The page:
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Breastmilk Storage

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This information is based on current research and applies to mothers who:

  • have healthy, full-term babies;
  • are storing their milk for home use (as opposed to hospital use);
  • wash their hands before expressing; and
  • use containers that have been washed in hot, soapy water and rinsed.

All milk should be dated before storing.

Storage Guidelines

Colostrum

  • kept at room temperature 27-32 degrees C (80.6-89.6 degrees F)--12 to 24 hrs

Mature milk

  • kept at 15 degrees C (59-60 degrees F)--24 hrs
  • kept at 19-22 degrees C (66-71.6 degrees F)--10 hrs
  • kept at 25 degrees C (79 degrees F)--4-8 hrs
  • refrigerated 0-4 degrees C (32-39 degrees F)--8 days

Frozen milk

  • Freezer compartment located inside a refrigerator--2 weeks
  • Separate door refrigerator/freezer--3 or 4 months (temperature varies because the door opens frequently)
  • Separate deep freeze at constant -19 degrees C (0 degrees F) 6 months or longer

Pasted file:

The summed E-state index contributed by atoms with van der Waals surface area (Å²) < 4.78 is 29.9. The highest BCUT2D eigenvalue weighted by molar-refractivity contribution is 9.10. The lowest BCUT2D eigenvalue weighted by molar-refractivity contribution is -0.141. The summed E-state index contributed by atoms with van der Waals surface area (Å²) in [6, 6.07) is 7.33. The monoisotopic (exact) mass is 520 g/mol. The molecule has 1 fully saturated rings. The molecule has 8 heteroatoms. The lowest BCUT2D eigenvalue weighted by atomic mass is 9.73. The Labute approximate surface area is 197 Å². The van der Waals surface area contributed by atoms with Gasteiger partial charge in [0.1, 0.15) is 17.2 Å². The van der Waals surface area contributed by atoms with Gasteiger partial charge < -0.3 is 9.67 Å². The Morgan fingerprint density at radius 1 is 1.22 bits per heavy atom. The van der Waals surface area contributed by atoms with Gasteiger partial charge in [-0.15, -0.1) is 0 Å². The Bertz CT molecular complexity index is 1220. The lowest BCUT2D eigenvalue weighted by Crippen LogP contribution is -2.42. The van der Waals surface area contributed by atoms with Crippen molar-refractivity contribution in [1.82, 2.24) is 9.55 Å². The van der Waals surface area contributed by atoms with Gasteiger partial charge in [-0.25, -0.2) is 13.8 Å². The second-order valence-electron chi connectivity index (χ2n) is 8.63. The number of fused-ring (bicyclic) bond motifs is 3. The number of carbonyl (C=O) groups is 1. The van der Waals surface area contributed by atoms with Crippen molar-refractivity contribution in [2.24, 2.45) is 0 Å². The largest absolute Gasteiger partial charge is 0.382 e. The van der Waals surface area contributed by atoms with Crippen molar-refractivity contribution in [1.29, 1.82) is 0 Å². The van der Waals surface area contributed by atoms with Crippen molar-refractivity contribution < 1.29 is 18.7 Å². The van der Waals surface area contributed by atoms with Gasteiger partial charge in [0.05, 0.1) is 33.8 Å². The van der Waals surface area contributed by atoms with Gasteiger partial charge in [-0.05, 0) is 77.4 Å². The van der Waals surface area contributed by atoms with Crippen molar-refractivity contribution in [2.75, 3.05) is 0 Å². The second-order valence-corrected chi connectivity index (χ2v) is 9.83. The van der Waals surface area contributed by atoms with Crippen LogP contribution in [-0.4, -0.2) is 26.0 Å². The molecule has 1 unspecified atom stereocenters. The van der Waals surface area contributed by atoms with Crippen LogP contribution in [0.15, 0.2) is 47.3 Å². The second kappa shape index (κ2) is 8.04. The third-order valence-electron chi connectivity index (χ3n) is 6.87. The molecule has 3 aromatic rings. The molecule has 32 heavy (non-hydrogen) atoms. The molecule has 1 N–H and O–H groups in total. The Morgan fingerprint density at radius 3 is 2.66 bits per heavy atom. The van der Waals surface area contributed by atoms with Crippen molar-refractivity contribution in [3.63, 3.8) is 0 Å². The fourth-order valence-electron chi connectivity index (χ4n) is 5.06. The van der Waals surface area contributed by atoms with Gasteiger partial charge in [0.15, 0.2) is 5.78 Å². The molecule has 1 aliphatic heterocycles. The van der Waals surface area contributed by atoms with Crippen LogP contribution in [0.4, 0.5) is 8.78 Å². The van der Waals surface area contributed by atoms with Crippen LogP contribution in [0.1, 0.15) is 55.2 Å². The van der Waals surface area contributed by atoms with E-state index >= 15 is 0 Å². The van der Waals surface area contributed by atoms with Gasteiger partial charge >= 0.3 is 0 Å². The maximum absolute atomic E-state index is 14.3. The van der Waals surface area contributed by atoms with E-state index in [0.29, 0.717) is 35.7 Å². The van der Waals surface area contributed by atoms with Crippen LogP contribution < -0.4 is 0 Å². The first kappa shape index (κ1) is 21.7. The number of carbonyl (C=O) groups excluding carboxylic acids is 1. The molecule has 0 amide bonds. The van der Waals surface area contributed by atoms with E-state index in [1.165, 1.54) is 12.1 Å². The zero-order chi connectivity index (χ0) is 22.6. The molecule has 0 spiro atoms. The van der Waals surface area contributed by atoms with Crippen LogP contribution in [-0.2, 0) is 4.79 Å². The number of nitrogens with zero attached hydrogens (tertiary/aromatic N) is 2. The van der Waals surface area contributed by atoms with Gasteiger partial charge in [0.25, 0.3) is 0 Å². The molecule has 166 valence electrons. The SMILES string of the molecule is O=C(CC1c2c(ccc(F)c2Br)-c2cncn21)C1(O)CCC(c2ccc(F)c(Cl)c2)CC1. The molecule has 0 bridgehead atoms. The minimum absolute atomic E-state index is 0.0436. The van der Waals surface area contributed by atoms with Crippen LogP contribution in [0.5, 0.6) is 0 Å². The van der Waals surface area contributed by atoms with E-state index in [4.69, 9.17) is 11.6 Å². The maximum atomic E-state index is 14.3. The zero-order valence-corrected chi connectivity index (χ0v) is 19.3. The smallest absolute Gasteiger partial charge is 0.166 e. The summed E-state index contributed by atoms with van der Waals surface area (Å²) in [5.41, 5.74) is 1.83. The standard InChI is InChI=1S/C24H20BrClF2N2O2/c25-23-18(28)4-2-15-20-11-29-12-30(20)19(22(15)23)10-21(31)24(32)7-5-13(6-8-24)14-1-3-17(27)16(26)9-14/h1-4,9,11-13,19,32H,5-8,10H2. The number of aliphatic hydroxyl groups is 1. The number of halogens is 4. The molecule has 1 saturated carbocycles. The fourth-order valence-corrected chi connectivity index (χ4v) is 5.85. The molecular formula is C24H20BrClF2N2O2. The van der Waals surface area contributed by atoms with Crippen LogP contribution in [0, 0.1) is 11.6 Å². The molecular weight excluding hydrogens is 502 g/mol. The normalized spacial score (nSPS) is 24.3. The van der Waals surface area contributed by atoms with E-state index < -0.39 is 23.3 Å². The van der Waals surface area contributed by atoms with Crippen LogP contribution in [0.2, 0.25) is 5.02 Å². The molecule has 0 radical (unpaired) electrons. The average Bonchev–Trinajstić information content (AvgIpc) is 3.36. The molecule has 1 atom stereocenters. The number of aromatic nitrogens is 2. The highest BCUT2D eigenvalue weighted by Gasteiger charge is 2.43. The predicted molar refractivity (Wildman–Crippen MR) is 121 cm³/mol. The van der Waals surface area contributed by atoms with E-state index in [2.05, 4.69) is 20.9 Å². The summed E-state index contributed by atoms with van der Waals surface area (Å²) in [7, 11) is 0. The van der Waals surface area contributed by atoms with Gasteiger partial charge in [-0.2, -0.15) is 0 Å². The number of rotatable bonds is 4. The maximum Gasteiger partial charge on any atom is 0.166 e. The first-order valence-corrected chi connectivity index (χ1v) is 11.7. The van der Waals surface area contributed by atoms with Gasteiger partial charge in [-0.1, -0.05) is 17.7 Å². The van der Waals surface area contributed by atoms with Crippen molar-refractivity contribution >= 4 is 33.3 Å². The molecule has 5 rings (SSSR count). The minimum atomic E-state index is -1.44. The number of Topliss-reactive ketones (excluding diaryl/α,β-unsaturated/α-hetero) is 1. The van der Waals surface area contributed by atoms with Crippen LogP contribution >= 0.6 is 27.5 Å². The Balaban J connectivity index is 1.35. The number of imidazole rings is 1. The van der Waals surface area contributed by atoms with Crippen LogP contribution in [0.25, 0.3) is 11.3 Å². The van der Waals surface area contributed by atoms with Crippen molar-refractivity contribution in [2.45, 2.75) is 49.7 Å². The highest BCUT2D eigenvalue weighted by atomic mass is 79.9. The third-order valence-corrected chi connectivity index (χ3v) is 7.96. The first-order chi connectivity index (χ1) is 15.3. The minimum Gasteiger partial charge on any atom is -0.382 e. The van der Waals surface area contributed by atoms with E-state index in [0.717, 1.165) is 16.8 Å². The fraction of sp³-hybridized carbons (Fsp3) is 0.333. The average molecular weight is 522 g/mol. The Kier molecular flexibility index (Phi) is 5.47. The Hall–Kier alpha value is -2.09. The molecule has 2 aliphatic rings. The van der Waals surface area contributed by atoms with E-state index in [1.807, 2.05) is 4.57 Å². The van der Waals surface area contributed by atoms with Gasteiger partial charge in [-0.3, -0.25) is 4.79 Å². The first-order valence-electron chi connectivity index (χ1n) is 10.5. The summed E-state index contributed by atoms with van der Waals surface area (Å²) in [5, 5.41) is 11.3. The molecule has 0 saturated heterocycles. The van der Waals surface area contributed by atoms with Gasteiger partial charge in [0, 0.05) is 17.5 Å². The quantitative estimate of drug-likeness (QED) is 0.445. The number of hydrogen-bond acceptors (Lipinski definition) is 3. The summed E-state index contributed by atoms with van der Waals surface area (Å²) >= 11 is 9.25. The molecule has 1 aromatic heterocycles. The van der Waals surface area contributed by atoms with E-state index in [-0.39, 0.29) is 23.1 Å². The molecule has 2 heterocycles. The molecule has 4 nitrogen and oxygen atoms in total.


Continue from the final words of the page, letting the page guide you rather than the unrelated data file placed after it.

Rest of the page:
What Type of Container to Use

If the milk will be frozen:

  • heavy plastic or glass containers can be used
  • freezer milk bags are available that are designed for storing human milk
  • disposable bottle liners are not recommended
  • cool milk in refrigerator before adding to a container of frozen milk

How to Warm the Milk

  • thaw and/or heat under warm, running water;
  • do not bring temperature of milk to boiling point;
  • shake before testing the temperature; shaking will also redistribute the cream among the milk (it is normal for stored milk to separate into a cream and milk layer)
  • do not use a microwave oven to heat human milk.

Thawed milk

If milk has been frozen and thawed, it can be refrigerated for up to 24 hours for later use. It should not be refrozen. It is not known whether milk that is left in the bottle after a feeding can be safely kept until the next feeding or if it should be discarded.

Expressed milk can be kept in a common refrigerator at the workplace or in a day care center. The US Centers for Disease control and the US Occupational Safety and Health Administration agree that human milk is not among the body fluids that require special handling or storage in a separate container.

Source: La Leche League

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